Before he hits the road, Whalum will be finishing up his latest album, a tribute to the great R&B songwriter and producer Babyface that marks his debut on Dave Koz's independent label Rendezvous Music. With covers of well known R&B classics like “I Said I Love You,” “Not Gon' Cry,” “Breathe Again” and “Exhale,” the collection is taking on a vibe similar Whalum's extraordinarily successful 1998 hit For You, which also featured his interpretations of great pop-soul tunes. Whalum enjoys balancing very personal recordings like Unconditional and 2003's Into My Soul (his last for Warner Bros. which was fashioned as a tribute to his hometown of Memphis) with these very pop-flavored projects.

“Matt Pierson, the A&R guy at Warner Bros. at the time, felt that one of my strengths was interpreting melodies, and he urged me to make For You in addition to The Gospel According To Jazz, which showcased the spiritual side of my playing. For You was a fun record to make, and I had been wanting to do the Babyface material for a long time. I've worked with him, am a big fan of his and most of all, I believe in the songs.”

After years with two major labels, Whalum is excited about signing with Rendezvous, home now to Michael Lington, Wayman Tisdale and Marc Antoine, as well as big European chill-oriented artists like Praful. “One major label wanted to sign me after Warner Jazz closed its doors, but the deal wasn't right,” he says. “I saw that Rendezvous was moving into the future regarding online technologies, plus it had a great growing roster. Their quality and integrity has been incredible. It's a broad, full service operation.”

A devoted family man, Whalum is grateful for the modern miracle of text messaging, which makes it easier to keep in touch with his wife Ruby and four children. He's been to L.A. and New York numerous times recording his new album, and two of the kids no longer live near home in Nashville. Twenty-one-year-old Kyle, bassist in a band called Sweet Tea, and 18-year-old Evan (an aspiring filmmaker, soon to graduate high school) live at home, but 27-year-old Courtney lives in Virginia and Kory (age 19) is studying international business in New Orleans.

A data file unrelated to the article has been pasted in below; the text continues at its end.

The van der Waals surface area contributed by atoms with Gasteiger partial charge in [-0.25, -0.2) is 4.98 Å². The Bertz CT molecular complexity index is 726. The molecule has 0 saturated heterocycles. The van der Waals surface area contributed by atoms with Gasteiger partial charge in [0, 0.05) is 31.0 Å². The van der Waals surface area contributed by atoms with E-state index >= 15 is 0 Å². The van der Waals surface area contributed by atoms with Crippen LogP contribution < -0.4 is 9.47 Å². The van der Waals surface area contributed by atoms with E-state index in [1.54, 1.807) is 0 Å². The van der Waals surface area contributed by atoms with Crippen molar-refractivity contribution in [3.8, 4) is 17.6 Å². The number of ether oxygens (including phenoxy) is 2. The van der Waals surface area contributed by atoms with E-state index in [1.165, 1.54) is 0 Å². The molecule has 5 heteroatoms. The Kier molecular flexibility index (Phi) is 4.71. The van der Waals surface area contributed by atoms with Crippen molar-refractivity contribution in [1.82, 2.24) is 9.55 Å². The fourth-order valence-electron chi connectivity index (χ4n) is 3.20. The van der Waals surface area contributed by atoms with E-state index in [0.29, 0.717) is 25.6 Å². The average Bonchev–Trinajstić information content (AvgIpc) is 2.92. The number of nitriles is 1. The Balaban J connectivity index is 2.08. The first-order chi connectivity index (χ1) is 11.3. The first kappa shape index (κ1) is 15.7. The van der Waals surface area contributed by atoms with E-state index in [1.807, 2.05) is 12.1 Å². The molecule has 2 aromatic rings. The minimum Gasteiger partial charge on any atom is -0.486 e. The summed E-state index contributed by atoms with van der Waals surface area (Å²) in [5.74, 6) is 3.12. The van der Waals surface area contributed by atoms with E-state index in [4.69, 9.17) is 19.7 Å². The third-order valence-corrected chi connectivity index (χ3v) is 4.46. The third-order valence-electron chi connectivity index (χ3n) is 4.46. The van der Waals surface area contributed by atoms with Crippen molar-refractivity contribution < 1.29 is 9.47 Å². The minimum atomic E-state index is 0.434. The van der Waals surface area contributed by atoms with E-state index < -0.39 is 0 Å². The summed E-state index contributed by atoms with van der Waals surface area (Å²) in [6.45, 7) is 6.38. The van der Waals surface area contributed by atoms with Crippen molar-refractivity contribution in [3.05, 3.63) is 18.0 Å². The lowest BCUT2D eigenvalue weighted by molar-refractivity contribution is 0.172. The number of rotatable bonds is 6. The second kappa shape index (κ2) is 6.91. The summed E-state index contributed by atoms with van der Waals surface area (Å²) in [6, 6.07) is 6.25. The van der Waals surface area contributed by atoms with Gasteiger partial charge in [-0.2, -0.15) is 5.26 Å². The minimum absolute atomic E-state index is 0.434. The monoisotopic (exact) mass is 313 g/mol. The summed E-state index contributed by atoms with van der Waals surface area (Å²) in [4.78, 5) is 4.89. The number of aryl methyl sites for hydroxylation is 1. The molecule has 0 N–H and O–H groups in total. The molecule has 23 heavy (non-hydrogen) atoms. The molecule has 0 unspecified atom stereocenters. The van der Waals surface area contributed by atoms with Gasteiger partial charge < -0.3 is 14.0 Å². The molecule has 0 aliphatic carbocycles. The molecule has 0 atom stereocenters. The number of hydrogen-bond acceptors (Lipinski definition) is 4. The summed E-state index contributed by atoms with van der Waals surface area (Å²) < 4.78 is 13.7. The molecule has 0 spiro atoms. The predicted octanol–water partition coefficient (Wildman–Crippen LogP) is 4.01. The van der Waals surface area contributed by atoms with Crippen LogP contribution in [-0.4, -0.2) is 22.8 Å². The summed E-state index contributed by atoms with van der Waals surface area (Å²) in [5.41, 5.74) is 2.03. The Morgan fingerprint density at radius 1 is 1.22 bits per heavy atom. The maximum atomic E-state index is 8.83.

“I call this rolling with the changes of being a modern, growing family,” he says. “The average parents don't talk to their kids who are far away every day, but I love to text them even when they don't have time to talk long. I text them all every day, asking what they're doing, and I love it when they text back. Each of the kids is taking his own road, and I'm proud to encourage them the way my parents encouraged me. When my bassist Michael Manson lost his son tragically a few years ago, it was a wake-up call for everyone in my band, like what is this all about? I see music as my calling and I've always felt that my music was an entry point into spiritual experience for me. I'm always striving to be a faithful doorkeeper for the Holy Spirit to shine through.”

For more information on Whalum, including his complete touring schedule, log on to

June 18
Big Bear Lake JazzTrax Summer Festival
Top of the Mountain, Snow Summit Resort, 880 Summit Blvd., Big Bear Lake, California

Oct. 7
Bermuda Music Festival
Royal Naval Dockyard, Sandys Parish, Bermuda

Nov. 5-12
Dave Koz & Friends at Sea Cruise
Holland America, ms Oosterdam
Ports of Call: Cabo San Lucas Mazatlan, Puerto Vallarta


Floppy Disk
1988 And You Know That! Columbia
1989 The Promise Columbia
1993 Cache Columbia
1995 In This Life Columbia
1997 Colors Columbia
1998 For You Warner Bros.
1998 The Gospel AccordingTo Jazz Warner Bros.
1999 Joy Intersound
2000 Unconditional Warner Bros
2001 Hymns in the Garden Warner Bros.
2001 The Christmas Message Warner Bros.
2002 The Gospel According to Jazz, Chapter 2 Warner Bros.
2003 Into My Soul Warner Bros.